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Rami Bin Said Al Taibi
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Rami Bin Said Al Taibi
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Rami Bin Said Al Taibi (Ø±Ø§Ù…ÙŠ Ø¨Ù† Ø³Ø¹ÙŠØ¯ Ø§Ù„Ø·ÙŠØ¨ÙŠ) or Rami al-Juaid is a Wikipedia:Saudi Arabian who was held in the Wikipedia:United States Wikipedia:Guantanamo Bay detainment camps, in Wikipedia:Cuba.
Combatant Status Review
- a. The detainee is associated with al Qaida:
- The detainee traveled to Afghanistan from Saudi Arabia in approximately August 2001.
- The detainee received training at a terrorist training camp in Afghanistan.
- The detainee's name was included in a computer file recovered from an al Qaida safehouse in Islamabad that listed prisoners currently incarcerated in Pakistan.
- The detainee's name was found in a document recovered from an al Qaida safehouse in Karachi.
- The detainee's name was listed as al Qaida Mujahidin who had not yet completed training in a document recovered from an al Qaida safehouse in Rawalpindi, Pakistan.
- One of the detainee's known aliases was on a list of captured al Qaida members that was discovered on a computer hard drive associated with a senior al Qaida member.
Combatant Status Review Tribunal
Initially the Bush administration asserted that they could withhold all the protections of the Wikipedia:Geneva Conventions to captives from Wikipedia:the war on terror. This policy was challenged before the Judicial branch. Critics argued that the USA could not evade its obligation to conduct Wikipedia:competent tribunals to determine whether captives are, or are not, entitled to the protections of Wikipedia:prisoner of war status.
- Al Taibi denied any relationship with al Qaeda
- He acknowledged traveling to Afghanistan for training - religious training
- He was sure that the name of the person who participate in Mujahidin training was not his
- He has no aliases, so no aliases of his could be found in safehouses, or on captured hard drives, because he didnâ€™t have any aliases
- He said that as the only son in his family he was exempt from being conscripted into a jihad, and he had an official document, a Wikipedia:hathwa, confirming this
Subsequently the Department of Defense instituted the Wikipedia:Combatant Status Review Tribunals. The Tribunals, however, were not authorized to determine whether the captives were lawful combatants -- rather they were merely empowered to make a recommendation as to whether the captive had previously been correctly determined to match the Bush administration's definition of an Wikipedia:enemy combatant.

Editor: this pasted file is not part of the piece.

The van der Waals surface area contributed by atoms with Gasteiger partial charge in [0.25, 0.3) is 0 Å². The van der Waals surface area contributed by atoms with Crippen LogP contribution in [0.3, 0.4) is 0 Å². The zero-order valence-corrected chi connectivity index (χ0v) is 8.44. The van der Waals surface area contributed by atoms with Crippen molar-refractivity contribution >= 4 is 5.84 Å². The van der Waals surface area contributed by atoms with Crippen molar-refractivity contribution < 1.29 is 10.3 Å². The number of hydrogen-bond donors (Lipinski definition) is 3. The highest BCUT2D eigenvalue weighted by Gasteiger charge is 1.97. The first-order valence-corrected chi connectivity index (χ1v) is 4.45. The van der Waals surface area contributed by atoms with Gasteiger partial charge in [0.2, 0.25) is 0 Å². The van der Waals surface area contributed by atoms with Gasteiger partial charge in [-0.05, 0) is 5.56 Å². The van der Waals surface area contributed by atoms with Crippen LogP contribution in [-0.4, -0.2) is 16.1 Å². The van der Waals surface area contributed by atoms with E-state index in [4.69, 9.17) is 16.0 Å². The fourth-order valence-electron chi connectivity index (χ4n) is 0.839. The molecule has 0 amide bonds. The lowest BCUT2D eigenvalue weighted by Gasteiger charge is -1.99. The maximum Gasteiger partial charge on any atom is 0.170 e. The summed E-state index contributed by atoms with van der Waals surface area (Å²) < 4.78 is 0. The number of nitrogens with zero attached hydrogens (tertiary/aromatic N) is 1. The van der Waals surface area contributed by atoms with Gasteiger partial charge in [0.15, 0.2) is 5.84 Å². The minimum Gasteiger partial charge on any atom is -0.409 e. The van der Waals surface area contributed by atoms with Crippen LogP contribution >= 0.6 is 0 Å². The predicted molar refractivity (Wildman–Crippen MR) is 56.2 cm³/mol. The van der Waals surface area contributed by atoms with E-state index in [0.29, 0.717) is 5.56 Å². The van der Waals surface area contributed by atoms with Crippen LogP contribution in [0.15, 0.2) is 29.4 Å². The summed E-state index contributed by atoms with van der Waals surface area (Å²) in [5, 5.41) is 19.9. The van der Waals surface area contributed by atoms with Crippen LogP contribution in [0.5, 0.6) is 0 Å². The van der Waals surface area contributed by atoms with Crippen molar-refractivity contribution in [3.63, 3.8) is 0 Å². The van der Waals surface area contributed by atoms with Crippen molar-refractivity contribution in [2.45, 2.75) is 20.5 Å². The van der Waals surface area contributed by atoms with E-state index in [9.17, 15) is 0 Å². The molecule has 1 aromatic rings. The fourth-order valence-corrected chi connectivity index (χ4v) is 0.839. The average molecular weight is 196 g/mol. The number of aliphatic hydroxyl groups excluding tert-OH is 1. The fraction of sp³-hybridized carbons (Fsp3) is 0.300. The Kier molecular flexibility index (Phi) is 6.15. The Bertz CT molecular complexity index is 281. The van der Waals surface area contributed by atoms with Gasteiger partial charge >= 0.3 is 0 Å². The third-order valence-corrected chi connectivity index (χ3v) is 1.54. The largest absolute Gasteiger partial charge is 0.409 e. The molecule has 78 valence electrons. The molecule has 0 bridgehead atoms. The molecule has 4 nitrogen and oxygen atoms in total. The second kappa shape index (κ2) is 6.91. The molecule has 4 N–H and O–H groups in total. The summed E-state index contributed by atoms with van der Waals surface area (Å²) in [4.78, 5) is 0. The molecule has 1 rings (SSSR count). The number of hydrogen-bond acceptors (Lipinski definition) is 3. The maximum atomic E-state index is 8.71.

A memorandum summarizing the evidence against Al Taibi prepared for his Combatan Status Reiew Tribunal, was among those released in March 2005.
The allegations Al Taibi faced were:
<Deleted from the latest revision and, sorry to say, inadequately restored>
- List of Individuals Detained by the Department of Defense at Guantanamo Bay, Cuba from January 2002 through May 15, 2006. Wikipedia:United States Department of Defense. URL accessed on 2006-05-15.
- Wikipedia:Andy Worthington (2007). The Guantanamo Files, Wikipedia:Plute Press. URL accessed 2010-10-.
- "Rami Bin Said al Taibi - The GuantÃ¡namo Docket". The New York Times. http://projects.nytimes.com/guantanamo/detainees/318-rami-bin-said-al-taibi.
- CSRT Summary of Evidence memoranda (.pdf) prepared for Rami Bin Said Al Taibi's Wikipedia:Combatant Status Review Tribunals - October 1, 2004 - page 68
- GuantÃ¡namo Prisoners Getting Their Day, but Hardly in Court, Wikipedia:New York Times, November 11, 2004 - mirror
- Inside the GuantÃ¡namo Bay hearings: Barbarian "Justice" dispensed by KGB-style "military tribunals", Wikipedia:Financial Times, December 11, 2004
- Annual Administrative Review Boards for Enemy Combatants Held at Guantanamo Attributable to Senior Defense Officials. Wikipedia:United States Department of Defense. URL accessed on 2007-09-22.
- [[[:Template:DoD detainees ARB]] Summarized transcripts (.pdf)], from Rami Bin Said Al Taibi's Wikipedia:Combatant Status Review Tribunal - pages 1-9
- GuantÃ¡namo: The Stories Of The 16 Saudis Just Released Andy Worthington